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Catalyzing worker co-ops & the solidarity economy

What it Takes to Keep Independent Grocery Stores Open in Rural Communities

In 2008, Judy and Mike Schlecht, the owners of the Wimbledon Community Grocery, wanted to sell.

They couldn’t find any buyers, but the residents of the town didn’t want to lose their only grocery store. So some of them came together and formed a corporation, which sold shares of the store at $100 each, and raised enough to stay open.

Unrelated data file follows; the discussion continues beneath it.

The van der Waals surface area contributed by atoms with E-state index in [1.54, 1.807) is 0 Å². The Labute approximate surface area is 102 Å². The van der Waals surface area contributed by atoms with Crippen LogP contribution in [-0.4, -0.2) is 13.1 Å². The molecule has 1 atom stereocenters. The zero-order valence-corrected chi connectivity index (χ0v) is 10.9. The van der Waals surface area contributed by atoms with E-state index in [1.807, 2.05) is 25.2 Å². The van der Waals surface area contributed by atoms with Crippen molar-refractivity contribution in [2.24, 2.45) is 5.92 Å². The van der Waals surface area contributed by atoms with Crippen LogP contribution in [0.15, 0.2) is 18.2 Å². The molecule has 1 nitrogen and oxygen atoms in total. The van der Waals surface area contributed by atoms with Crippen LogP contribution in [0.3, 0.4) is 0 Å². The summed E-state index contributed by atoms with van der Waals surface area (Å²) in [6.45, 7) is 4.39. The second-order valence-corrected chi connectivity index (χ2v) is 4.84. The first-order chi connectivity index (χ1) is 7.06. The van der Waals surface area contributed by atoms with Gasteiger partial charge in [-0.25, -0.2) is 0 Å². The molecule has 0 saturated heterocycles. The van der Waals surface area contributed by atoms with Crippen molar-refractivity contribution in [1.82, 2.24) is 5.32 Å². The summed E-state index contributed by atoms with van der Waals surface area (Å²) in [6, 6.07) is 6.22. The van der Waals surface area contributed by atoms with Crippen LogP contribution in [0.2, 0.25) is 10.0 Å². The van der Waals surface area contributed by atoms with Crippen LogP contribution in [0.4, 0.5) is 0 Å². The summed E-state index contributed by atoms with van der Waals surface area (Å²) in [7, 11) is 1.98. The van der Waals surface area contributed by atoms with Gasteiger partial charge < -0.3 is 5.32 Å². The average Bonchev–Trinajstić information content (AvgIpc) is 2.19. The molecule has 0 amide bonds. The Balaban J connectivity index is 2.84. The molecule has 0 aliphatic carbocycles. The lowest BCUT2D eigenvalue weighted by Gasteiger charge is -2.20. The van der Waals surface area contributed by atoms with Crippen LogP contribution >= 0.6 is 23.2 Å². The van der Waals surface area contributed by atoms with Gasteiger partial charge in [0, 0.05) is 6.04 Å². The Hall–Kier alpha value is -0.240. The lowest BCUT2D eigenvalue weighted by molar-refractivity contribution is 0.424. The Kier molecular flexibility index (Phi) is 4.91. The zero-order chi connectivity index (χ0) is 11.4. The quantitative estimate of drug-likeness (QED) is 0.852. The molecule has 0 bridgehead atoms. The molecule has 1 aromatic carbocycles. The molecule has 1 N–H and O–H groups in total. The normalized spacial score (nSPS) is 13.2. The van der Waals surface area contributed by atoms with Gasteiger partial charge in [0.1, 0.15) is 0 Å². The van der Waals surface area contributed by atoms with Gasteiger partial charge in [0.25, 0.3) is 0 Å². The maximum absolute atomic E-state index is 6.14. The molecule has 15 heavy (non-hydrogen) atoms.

Around this time, Wimbledon experienced some losses. In 2013, the town’s school consolidated with another school 10 miles away. Then two years later, the local John Deere store closed down. That’s when the grocery really began to struggle. People now had to drive out of town to get their tractor parts; once they were in these places, they did their grocery shopping there as well.

“Even the people who were loyal to us, they couldn’t make two trips,” recalls Grotberg. “It was really scary for that first year or two; we could just see it falling off.”

In the meantime, the coolers and freezers were breaking down. So the store decided to restructure as a nonprofit in order to begin applying for government grants and accepting charitable donations.

Read the rest at Civil Eats


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